Sebaceous carcinoma of the eyelids: personal experience with 60 cases

Jerry A Shields, Hakan Demirci, Brian P Marr, Ralph C Eagle, Carol L Shields
Ophthalmology 2004, 111 (12): 2151-7

OBJECTIVE: To describe clinical features, management, and prognosis of sebaceous carcinoma of the eyelid and adjacent structures.

DESIGN: Single-center retrospective interventional case series.

PARTICIPANTS: Sixty consecutive patients with sebaceous carcinoma of the eyelid and adjacent structures.

METHODS: Retrospective chart review and literature review.

MAIN OUTCOME MEASURES: Presenting features, sites of origin, location, growth patterns, management, histopathologic findings, incidence of recurrence, metastasis, and mortality.

RESULTS: The median age at referral was 72 years, with 73% female. Four patients had prior irradiation to the area where the sebaceous carcinoma developed. Initial clinical diagnoses elsewhere were sebaceous carcinoma (32%), blepharoconjunctivitis (25%), chalazion (20%), basal cell carcinoma (13%), and squamous cell carcinoma (10%). Initial histopathologic diagnoses elsewhere were sebaceous carcinoma (50%), squamous cell carcinoma (18%), basal cell carcinoma (8%), and others or not available (24%). Initial anatomic sites were upper eyelid (75%), lower eyelid (22%), caruncle (2%), and bulbar conjunctiva (2% [1 case]). Orbital exenteration was necessary in 13%. Recently introduced techniques of posterior lamellar resection of the eyelids with reconstruction (7%) hopefully will decrease this incidence in the future. Pathologically, 47% showed intraepithelial (pagetoid) involvement, 27% of sebaceous carcinomas arose from the meibomian glands, and 18% arose from both meibomian and Zeis glands. Local recurrence developed in 18%, metastasis in 8%, and death from metastasis in 6%.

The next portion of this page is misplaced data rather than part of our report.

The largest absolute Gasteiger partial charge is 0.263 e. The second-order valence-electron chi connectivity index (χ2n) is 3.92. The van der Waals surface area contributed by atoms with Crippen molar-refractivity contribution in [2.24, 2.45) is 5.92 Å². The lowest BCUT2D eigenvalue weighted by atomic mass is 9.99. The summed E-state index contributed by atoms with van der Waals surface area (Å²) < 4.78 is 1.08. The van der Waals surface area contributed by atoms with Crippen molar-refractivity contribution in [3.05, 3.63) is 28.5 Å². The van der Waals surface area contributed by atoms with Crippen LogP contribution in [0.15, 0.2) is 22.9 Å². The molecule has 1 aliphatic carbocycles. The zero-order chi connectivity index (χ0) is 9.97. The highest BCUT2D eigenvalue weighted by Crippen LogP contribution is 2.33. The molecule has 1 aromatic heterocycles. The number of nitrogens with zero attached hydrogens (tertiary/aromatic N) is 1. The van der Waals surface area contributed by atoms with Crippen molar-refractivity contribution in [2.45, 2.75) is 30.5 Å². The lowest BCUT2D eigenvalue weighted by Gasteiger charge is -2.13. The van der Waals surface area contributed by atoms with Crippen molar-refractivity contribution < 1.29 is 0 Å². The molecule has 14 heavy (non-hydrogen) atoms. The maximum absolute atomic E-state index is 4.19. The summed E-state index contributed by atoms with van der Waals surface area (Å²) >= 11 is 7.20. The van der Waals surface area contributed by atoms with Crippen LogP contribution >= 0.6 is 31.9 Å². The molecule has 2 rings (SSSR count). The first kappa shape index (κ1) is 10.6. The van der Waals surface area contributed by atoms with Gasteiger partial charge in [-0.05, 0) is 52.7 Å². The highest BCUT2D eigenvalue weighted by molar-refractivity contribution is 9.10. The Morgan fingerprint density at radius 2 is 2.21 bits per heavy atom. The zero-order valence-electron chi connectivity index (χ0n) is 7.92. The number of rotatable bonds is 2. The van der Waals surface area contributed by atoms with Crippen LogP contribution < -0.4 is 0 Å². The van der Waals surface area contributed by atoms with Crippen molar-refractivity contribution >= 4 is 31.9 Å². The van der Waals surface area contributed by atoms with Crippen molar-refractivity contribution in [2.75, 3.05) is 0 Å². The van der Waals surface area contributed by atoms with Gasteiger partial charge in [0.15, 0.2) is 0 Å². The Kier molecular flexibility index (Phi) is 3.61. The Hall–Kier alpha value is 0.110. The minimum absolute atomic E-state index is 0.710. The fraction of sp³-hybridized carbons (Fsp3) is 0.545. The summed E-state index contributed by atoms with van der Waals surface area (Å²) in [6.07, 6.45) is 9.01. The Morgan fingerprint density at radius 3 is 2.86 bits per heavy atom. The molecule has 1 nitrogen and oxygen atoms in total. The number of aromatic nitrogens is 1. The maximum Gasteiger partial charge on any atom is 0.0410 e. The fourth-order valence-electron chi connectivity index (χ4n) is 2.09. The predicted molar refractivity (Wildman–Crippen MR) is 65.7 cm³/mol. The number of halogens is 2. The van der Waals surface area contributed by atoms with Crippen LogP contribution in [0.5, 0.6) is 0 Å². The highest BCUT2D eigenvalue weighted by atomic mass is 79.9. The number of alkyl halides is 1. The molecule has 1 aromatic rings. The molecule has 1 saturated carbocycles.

CONCLUSIONS: Despite the fact that the clinical features of sebaceous carcinoma have been widely reported, the diagnosis was suspected initially in only 32% of patients at first examination elsewhere and in only 50% at histopathologic examination elsewhere. Orbital exenteration was necessary in 13%, mostly patients seen in the earlier years of the study. With more recently employed treatment methods, there is a tendency to avoid exenteration and to use more conservative methods of treatment. It is hoped that these modern therapeutic approaches will result in fewer cases of recurrence and metastasis.

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